The 2010s were a great decade for science. From finding the Higgs boson to sending the Curiosity Rover to Mars, scientific achievements proved that progress has not slowed, and that there is still a lot to discover. Here are 5 of the most ground-breaking scientific discoveries of this decade.
In 2015, paleoanthropologist Lee Berger unveiled a new species, Homo naledi. This fossil is between 236,000 and 335,000 years old and was discovered in the Rising Star Cave system at the Cradle of Human Kind outside of Johannesburg. Due to her young age, Homo naledi is thought to be an offshoot of the genus homo and not a direct ancestor of modern humans.
Gene-editing has been a big, bad villain in sci-fi stories for years. The 2010s saw huge advancements in this controversial field with the Crispr-Cas9 system. The clustered regularly interspaced short palindromic repeats (CRISPR) is a family of DNA sequences naturally used by bacteria as a self-defense mechanism. Scientists realised they could use this mechanism in genetic engineering, possibly making it possible to cure major diseases. However, ethical concerns came to a head in 2019 when Chinese researchers announced the birth of two girls whose genomes has been edited with Crispr.
Detecting the Higgs boson
After being hypothesises in the 60s by Peter Higgs and François Englert, the Higgs boson particle was detected by the CERN Large Hadron Collider. This detection helped complete the Standard Model which describes three of the four fundamental forces in physics and all known elementary particles.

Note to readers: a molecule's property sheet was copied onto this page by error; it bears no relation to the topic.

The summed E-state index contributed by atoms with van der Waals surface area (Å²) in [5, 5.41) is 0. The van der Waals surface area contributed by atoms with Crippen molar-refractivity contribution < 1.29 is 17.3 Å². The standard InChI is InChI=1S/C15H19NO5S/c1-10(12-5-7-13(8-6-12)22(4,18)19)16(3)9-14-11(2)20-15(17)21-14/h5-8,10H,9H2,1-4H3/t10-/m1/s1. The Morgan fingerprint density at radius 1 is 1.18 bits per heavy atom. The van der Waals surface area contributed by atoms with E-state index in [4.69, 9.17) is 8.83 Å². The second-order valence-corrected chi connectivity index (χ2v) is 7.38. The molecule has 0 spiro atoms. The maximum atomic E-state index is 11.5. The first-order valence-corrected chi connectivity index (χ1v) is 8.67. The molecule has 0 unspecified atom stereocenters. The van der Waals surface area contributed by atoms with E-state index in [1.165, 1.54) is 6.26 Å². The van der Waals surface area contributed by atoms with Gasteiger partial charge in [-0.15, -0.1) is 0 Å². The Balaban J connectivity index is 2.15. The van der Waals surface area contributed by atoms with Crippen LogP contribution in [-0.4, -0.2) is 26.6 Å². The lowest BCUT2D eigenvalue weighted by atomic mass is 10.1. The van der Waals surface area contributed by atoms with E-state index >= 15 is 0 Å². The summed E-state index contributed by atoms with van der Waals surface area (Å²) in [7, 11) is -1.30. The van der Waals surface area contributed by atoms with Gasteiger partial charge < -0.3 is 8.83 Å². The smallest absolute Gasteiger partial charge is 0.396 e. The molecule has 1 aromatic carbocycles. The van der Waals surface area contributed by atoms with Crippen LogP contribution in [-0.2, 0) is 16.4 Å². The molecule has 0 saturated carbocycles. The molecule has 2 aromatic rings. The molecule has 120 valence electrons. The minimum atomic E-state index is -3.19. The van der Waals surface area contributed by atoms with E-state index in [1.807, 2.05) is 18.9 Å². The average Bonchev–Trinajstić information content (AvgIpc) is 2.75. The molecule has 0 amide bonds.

Mars Curiosity Rover
The Curiosity Rover landed on Mars in August 2012. It was designed with the intention of being sent to Mars to investigate the climate and geology of the planet. Scientists wanted to find out if the Gale area of Mars showed any signs of having been able to support microbial life, the state of water on the planet and habitability. The rover is still in operation and it’s information and design has formed the Mars 2020 rover which will launch in the middle of next year.
The climate crisis
Although scientists have been warning about the climate crisis since the 1980s already, the 2010s saw some incredible research on how much our planet is changing. In 2013, global CO2 levels reached 400 parts per million. This has clearly made a knock-on effect as 2015,2016, 2017, 2018 and 2019 were the five hottest years on record. Most of the world’s nations signed the Paris Agreement, which looks to keep global warming below 2 degrees celcius. 2019 was also the year youth climate activists came to the world’s attention with Swedish activists and leader of the Friday protests Greta Thunberg being named Times Person of the Year.